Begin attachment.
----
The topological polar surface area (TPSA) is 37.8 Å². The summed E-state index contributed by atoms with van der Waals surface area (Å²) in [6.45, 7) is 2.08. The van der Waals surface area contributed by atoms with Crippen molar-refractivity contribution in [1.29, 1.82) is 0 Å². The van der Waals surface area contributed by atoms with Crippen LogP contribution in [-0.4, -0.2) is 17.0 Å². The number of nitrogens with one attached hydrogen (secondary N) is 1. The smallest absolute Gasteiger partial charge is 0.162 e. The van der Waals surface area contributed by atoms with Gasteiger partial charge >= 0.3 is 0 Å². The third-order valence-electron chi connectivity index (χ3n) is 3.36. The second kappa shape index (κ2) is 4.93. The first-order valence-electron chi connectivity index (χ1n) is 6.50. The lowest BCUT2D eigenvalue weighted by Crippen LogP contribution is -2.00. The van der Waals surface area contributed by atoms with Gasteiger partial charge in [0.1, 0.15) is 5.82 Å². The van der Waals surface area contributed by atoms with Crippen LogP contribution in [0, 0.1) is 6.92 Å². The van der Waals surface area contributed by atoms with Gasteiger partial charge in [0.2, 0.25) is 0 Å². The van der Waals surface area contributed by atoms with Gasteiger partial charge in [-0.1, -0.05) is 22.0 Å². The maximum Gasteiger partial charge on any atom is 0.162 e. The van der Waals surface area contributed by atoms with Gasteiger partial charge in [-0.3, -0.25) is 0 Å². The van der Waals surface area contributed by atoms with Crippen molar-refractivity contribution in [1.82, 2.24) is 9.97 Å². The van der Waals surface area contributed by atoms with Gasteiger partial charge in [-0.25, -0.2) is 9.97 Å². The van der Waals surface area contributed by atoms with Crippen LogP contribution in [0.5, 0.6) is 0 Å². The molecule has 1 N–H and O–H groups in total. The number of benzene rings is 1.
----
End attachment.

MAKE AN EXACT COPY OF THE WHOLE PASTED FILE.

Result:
The topological polar surface area (TPSA) is 37.8 Å². The summed E-state index contributed by atoms with van der Waals surface area (Å²) in [6.45, 7) is 2.08. The van der Waals surface area contributed by atoms with Crippen molar-refractivity contribution in [1.29, 1.82) is 0 Å². The van der Waals surface area contributed by atoms with Crippen LogP contribution in [-0.4, -0.2) is 17.0 Å². The number of nitrogens with one attached hydrogen (secondary N) is 1. The smallest absolute Gasteiger partial charge is 0.162 e. The van der Waals surface area contributed by atoms with Gasteiger partial charge >= 0.3 is 0 Å². The third-order valence-electron chi connectivity index (χ3n) is 3.36. The second kappa shape index (κ2) is 4.93. The first-order valence-electron chi connectivity index (χ1n) is 6.50. The lowest BCUT2D eigenvalue weighted by Crippen LogP contribution is -2.00. The van der Waals surface area contributed by atoms with Gasteiger partial charge in [0.1, 0.15) is 5.82 Å². The van der Waals surface area contributed by atoms with Crippen LogP contribution in [0, 0.1) is 6.92 Å². The van der Waals surface area contributed by atoms with Gasteiger partial charge in [0.2, 0.25) is 0 Å². The van der Waals surface area contributed by atoms with Gasteiger partial charge in [-0.1, -0.05) is 22.0 Å². The maximum Gasteiger partial charge on any atom is 0.162 e. The van der Waals surface area contributed by atoms with Gasteiger partial charge in [-0.3, -0.25) is 0 Å². The van der Waals surface area contributed by atoms with Crippen molar-refractivity contribution in [1.82, 2.24) is 9.97 Å². The van der Waals surface area contributed by atoms with Gasteiger partial charge in [-0.25, -0.2) is 9.97 Å². The van der Waals surface area contributed by atoms with Crippen LogP contribution in [0.5, 0.6) is 0 Å². The molecule has 1 N–H and O–H groups in total. The number of benzene rings is 1.